Is there no end to creationist semantics...

HBD


Whoever calls me ignorant shares my own opinion. Sorrowfully and tacitly I recognize my ignorance, when I consider how much I lack of what my mind in its craving for knowledge is sighing for... I console myself with the consideration that this belongs to our common nature. - Francesco Petrarca

"Nothing is easier than to persuade people who want to be persuaded and already believe." - another Petrarca gem.

Ignorance is a most formidable opponent rivaled only by arrogance; but when the two join forces, one is all but invincible.


This message is a reply to:
 Message 828 by nwr, posted 08-25-2021 3:16 PM nwr has acknowledged this reply

  
herebedragons
Member
Posts: 1517
From: Michigan
Joined: 11-22-2009


Message 830 of 830 (887937)
08-26-2021 10:06 AM
Reply to: Message 764 by Dredge
08-17-2021 5:24 PM


Re: Ordinary selection of built in variation is not species to species evolution
A biblical "kind" may refer to a phylum.

I am not sure how you could make a claim like this with a straight face... I assume you may not have meant "phylum" but your post continues with the claim, so maybe you are not clear on what a phylum is...

Anyway... as Dwise1 explains, the concept of "kinds" was invented because it became obvious that 2 individuals of every modern species would not fit on the ark, so the thought was there must have been a reduced number of species that later diversified. But there is no real reason to believe this. The Bible doesn't make the claim that organisms diversified after the flood. There is no objective definition of "kind" - it is merely "intuitive". The whole concept of "kind" is arbitrary and speculative.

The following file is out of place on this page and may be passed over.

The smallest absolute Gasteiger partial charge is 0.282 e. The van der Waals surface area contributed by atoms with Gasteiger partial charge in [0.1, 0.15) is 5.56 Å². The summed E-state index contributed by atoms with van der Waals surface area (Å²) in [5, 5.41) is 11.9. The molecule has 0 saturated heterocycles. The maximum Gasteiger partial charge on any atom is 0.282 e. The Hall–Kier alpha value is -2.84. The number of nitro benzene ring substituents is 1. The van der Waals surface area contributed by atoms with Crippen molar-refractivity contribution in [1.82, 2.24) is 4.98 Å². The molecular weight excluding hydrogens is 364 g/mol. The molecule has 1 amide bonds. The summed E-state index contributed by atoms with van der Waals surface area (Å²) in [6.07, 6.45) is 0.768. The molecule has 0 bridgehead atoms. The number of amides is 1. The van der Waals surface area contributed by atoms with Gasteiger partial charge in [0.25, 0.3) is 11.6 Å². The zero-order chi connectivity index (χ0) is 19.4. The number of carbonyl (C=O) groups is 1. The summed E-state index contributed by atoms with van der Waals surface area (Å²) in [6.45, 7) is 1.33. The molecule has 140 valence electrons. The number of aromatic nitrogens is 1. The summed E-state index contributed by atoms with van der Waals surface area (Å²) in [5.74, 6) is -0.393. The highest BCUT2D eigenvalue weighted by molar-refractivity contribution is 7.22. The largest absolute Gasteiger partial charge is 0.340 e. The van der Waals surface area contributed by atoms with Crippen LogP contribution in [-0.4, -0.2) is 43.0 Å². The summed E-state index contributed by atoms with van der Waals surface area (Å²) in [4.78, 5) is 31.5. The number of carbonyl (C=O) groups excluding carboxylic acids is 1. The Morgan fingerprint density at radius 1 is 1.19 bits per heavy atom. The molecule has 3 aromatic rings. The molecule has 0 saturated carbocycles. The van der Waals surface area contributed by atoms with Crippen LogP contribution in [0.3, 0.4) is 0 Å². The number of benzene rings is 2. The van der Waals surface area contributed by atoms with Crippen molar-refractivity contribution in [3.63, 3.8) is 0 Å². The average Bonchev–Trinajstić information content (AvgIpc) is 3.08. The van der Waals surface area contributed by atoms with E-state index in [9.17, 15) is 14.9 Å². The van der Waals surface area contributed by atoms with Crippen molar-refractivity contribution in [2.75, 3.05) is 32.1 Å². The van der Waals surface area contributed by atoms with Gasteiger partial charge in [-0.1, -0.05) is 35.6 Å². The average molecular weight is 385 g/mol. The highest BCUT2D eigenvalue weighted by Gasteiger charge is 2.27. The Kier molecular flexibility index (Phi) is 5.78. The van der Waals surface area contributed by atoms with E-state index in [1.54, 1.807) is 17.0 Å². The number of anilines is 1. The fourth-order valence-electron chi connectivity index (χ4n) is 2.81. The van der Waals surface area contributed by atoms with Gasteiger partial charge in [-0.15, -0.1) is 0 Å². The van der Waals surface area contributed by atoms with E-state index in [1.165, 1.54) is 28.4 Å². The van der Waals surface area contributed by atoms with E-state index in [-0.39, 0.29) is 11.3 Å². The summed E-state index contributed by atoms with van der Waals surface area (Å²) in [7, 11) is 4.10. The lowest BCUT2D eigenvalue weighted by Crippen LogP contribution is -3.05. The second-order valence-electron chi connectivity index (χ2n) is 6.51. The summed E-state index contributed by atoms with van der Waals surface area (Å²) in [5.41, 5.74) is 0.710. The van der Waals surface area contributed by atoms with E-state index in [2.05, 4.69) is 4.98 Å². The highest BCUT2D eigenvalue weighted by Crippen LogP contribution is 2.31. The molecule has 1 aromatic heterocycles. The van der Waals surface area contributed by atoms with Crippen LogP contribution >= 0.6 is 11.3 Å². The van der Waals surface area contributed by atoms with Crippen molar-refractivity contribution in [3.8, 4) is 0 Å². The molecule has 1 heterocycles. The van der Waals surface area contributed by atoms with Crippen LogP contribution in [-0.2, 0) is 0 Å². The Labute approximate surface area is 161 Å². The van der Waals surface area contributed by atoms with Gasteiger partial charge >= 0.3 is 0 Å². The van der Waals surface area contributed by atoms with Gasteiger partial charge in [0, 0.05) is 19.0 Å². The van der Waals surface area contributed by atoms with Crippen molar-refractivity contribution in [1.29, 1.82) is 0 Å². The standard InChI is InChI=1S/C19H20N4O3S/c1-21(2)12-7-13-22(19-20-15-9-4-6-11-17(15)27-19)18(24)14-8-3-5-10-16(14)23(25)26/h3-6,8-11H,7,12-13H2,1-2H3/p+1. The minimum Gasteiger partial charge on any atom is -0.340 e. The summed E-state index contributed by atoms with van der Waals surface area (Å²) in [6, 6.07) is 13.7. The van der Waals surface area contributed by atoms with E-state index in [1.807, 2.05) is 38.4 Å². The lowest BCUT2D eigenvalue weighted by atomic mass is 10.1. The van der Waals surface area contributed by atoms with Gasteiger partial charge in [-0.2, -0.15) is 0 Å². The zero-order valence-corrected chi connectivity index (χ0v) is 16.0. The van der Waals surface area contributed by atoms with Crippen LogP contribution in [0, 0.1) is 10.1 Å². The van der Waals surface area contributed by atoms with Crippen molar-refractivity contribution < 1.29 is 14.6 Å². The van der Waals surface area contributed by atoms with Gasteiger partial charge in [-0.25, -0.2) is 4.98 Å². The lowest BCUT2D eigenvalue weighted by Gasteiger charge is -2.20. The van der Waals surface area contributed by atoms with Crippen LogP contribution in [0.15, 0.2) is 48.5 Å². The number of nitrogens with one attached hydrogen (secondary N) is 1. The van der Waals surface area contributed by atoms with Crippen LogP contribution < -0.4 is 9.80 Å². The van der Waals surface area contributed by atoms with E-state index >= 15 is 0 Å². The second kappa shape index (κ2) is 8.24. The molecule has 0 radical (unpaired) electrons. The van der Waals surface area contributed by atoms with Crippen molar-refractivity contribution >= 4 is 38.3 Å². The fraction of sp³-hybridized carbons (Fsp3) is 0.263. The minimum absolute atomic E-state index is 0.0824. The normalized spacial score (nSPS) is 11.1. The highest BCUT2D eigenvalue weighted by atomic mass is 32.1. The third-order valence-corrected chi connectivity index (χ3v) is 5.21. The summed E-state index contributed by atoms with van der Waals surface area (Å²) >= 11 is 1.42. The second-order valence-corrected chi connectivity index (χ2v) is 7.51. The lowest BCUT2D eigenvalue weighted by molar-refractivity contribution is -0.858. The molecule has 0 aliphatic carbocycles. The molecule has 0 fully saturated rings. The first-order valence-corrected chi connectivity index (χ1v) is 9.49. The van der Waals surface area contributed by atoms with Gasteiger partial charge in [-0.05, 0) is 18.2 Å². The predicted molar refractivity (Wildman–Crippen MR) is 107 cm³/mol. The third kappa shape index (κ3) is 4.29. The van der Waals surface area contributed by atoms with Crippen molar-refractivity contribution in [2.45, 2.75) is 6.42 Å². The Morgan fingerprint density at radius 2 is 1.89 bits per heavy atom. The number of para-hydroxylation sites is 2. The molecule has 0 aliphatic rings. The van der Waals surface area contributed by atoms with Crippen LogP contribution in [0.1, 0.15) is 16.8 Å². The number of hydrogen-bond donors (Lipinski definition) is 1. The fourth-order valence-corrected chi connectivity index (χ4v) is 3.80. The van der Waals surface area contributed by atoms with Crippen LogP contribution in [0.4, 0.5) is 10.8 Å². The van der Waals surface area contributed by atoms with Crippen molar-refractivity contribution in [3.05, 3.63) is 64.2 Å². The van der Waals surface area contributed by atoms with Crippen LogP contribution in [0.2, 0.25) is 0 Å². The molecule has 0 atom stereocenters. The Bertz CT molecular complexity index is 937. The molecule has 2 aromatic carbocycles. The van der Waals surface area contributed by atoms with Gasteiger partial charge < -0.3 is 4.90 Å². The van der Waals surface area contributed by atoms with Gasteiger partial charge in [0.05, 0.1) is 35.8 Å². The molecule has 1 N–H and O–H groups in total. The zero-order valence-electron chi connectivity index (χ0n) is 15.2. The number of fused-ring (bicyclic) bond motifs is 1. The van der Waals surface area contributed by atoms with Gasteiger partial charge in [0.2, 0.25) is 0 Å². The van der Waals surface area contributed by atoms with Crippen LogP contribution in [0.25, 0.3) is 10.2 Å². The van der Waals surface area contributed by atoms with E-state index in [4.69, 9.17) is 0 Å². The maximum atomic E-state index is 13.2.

A worse problem is that according to the Biblical record, a "kind" can only give birth to its own "kind". So lets assume that a kind is roughly equivalent to family (as many creationists propose - I think you are the only one I have heard propose phylum). We will use Felidae (the cat kind) as an example. Lets say the creature that left the ark was the species Felidae beta. But according to the Bible, Felidae beta could only give birth to Felidae beta babies, but there are now over 40 extant species of Felidae plus numerous extinct species. How did that occur? At what point did Felidae beta give birth to a Panthera tigris or a Lynx rufus or a Felis catus. What is the mechanism of change between these types of cats? At some point, Felidae beta must have given birth to all these other species.

Even if they are all the same "kind," it seems as if this violates your premise that kinds don't give birth to different kinds. Do you expect a panther to give birth to a puma, or to a lion, or a cat?

So, what is the mechanism of change within a "kind"?

HBD


Whoever calls me ignorant shares my own opinion. Sorrowfully and tacitly I recognize my ignorance, when I consider how much I lack of what my mind in its craving for knowledge is sighing for... I console myself with the consideration that this belongs to our common nature. - Francesco Petrarca

"Nothing is easier than to persuade people who want to be persuaded and already believe." - another Petrarca gem.

Ignorance is a most formidable opponent rivaled only by arrogance; but when the two join forces, one is all but invincible.


This message is a reply to:
 Message 764 by Dredge, posted 08-17-2021 5:24 PM Dredge has not yet responded